“The replacement bid that has come in does not include funding for operations,” Herbold said, referring to the leading bike share expansion proposal by the Quebec-based Bewegen. So her redirect of funds would not necessarily impact a relaunched system.

But the existing Pronto system does need those funds. The new system is aiming for a spring/summer 2017 launch, but that timeline may prove too tight. If the launch slips too far into summer, the city will (wisely) hold the launch until spring 2018. Pronto was supposed to stay in operation until a new system is ready to launch. Continue reading

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$10M committed to rehab historic trestle. Can the Eastside Trail open by 2020?


Governor Inslee checks out a concept for a completed trail on the trestle.

Governor Inslee checks out a concept for a completed trail on the trestle.

King County Executive Dow Constantine and Governor Jay Inslee shared the podium Tuesday to announce $10 million dollars in funding commitments from local, regional, state and private partners to rehab the most difficult and stunning parts of the planned Eastside Trail: The Wilburton Trestle.

The historic trestle towers above local streets and I-405 with sweeping views of the Eastside, including downtown Bellevue. Its value extends even beyond the major walking and biking improvement it promises. Once saved, rehabbed and connected to a complete Eastside Trail from Renton to Woodinville, the trestle will likely become an iconic place in the City of Bellevue.

I mean, check out this drone footage and imagine that this is your bike ride home: Continue reading

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Cascade: Support the E Lake Sammamish Trail tonight

From a King County mailer

From a King County mailer

King County’s plans for a complete and glorious E Lake Sammamish Trail made it past a major legal hurdle this spring, and now the plans are moving forward.

The trail has been a long time coming, drawing big public support as well as some wealthy opponents and the City of Sammamish. The trail is a major link in the regional biking and walking network, but it is also a fantastic linear park.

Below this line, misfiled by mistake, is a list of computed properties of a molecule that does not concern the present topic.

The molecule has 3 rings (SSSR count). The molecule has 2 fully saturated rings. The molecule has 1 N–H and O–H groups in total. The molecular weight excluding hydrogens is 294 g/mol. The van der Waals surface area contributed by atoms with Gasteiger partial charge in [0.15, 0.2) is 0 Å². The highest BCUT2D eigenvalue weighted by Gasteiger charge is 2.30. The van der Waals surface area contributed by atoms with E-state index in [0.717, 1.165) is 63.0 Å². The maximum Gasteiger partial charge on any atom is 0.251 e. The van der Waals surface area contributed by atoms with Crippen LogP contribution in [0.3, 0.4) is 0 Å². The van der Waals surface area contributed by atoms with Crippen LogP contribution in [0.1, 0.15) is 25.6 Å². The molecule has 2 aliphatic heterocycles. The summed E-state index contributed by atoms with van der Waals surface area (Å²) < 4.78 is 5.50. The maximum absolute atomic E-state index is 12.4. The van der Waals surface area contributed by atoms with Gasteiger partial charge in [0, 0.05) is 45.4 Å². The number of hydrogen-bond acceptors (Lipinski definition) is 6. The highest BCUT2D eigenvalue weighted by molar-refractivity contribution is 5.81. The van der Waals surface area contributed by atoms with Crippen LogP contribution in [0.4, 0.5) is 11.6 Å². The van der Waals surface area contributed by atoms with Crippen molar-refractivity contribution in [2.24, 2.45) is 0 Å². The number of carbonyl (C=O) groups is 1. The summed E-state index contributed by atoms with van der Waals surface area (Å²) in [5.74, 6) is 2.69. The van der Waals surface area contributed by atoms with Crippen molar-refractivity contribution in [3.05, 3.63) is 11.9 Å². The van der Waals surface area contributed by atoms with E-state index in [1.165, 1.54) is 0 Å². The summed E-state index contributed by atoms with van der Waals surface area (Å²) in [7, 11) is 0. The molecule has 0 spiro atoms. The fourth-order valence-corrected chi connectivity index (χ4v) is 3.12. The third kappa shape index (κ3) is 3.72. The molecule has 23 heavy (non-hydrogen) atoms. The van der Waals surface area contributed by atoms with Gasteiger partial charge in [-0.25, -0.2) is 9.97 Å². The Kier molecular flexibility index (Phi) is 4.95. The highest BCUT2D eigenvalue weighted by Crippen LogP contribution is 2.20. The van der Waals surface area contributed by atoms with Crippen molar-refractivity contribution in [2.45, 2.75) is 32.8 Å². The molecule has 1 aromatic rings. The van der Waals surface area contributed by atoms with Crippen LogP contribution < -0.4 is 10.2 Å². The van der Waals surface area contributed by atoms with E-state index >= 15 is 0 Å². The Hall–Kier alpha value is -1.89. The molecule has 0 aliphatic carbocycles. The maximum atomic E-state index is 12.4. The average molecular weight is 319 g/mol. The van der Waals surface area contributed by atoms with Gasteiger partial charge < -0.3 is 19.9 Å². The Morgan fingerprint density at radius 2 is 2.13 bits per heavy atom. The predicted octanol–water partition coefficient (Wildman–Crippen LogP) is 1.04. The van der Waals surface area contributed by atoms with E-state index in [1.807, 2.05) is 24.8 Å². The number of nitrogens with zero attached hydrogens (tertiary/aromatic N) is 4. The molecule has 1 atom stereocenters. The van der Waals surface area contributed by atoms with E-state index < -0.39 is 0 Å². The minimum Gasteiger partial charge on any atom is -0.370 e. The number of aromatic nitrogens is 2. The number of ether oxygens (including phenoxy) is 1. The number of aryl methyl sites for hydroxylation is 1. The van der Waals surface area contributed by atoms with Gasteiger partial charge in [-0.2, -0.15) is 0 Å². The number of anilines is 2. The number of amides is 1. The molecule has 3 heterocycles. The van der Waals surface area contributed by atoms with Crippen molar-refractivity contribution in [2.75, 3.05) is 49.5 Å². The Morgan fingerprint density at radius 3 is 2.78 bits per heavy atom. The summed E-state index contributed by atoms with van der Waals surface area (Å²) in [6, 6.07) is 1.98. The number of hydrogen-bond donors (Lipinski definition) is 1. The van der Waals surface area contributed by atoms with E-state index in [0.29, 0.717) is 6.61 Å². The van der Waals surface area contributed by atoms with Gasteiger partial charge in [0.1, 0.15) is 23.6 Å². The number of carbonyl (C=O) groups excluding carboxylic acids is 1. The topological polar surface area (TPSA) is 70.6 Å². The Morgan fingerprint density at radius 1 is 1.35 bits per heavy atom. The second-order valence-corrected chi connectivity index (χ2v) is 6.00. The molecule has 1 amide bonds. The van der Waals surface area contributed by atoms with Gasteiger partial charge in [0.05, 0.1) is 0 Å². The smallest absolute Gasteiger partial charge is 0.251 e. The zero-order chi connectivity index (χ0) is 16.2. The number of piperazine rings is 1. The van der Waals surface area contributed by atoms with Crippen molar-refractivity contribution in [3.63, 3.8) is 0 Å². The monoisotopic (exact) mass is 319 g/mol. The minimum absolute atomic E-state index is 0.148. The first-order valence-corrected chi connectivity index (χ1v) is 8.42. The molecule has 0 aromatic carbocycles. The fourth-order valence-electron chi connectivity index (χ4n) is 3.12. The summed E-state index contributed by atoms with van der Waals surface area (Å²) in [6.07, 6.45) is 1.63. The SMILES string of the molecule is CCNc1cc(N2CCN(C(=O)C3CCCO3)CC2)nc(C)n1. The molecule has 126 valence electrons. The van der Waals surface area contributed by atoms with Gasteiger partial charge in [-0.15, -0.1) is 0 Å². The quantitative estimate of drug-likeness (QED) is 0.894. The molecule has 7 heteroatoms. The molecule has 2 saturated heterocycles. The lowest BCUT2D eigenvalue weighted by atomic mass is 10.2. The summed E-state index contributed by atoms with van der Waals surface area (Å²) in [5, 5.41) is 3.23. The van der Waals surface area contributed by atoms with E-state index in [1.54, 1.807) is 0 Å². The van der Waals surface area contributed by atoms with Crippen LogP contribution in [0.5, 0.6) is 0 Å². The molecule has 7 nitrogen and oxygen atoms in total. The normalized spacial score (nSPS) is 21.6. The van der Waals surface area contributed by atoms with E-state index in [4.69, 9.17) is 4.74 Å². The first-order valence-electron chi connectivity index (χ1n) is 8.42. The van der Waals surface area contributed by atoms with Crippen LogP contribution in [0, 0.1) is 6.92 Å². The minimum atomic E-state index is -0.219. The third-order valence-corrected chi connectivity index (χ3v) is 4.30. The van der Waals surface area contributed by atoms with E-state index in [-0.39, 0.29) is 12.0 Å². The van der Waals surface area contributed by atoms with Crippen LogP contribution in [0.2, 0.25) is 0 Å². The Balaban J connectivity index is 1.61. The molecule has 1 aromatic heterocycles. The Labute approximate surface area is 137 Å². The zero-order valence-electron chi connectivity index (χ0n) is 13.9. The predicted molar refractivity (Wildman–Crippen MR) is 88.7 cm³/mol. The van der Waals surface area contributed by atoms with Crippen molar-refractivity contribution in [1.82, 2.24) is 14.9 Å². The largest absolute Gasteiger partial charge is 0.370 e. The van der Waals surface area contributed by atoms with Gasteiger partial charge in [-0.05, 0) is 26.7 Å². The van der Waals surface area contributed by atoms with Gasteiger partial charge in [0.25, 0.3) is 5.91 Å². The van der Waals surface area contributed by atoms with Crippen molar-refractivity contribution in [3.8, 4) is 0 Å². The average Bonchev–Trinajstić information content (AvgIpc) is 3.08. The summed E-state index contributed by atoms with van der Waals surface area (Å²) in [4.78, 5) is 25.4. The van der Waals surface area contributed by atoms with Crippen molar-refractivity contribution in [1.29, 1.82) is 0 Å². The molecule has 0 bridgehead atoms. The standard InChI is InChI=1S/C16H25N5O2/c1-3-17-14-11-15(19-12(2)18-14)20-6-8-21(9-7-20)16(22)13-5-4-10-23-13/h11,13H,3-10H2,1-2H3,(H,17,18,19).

The northernmost section of the trail was completed in 2015, showcasing the potential for the rest of the route. It will be a wonderful addition to the City of Sammamish, but the city’s Council needs to hear that support from the public.

It’s time to stop fighting and work with the county to create what could be the city’s premiere public asset. A lot of community input has already been considered in the design, which even went tree-by-tree to maintain what can safely be maintained. This is what compromise looks like. Now it’s time to move forward.

So if you can, Cascade is calling on trail supporters to voice their support before the meeting today (Tuesday). More details: Continue reading

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SPD: Interbay collision critically injures man biking Monday evening


Approximate location of the collision. Image via Google Street View.

A man in his 50s was critically injured Monday evening when he and a man driving a Chevy Blazer collided in Interbay.

We send him and his loved ones our best wishes.

Seattle Police are investigating, and have not yet said how the collision on Elliott Ave W near the W Galer Street Flyover bridge occurred.

A post to the department’s Blotter says the man biking was headed southbound and the man driving was headed northbound. Standard evaluation found the man driving was not impaired.

While it is not clear where the injured man was trying to go, the Galer overpass is one of very few opportunities to cross the railroad tracks that separate Elliott and 15th Ave W from Magnolia and the Elliott Bay Trail. A photo posted by KIRO’s Peter Frerichs suggests the collision happened in the middle of the street near a southbound left turn lane for people accessing the Galer bridge. There are also RapidRide bus stops on both sides of the street. Continue reading

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Shoreline plans some key bike connections in 2017, open house Tuesday

bpi_publicopenhouse_flyer-2The City of Shoreline is set to make significant connections in its piecemeal bike network next year, and you can get a look at the changes and weigh in at an open house 5 p.m. Tuesday at Shoreline City Hall, Room 301.

Seattle’s northern neighbor has a lot of challenges for biking, many caused by an inconsistent street grid cut off by two major highways and some serious hills. But it also has some major assets, including the Interurban Trail that connects the south end to the north end of the city limits.

But too many homes and destinations remain disconnected from this major bike route and from each other. So it is great that the city is looking to make some significant changes in 2017. Let’s hope they keep this momentum going in coming years, as well.

More details from the open house flyer (PDF): Continue reading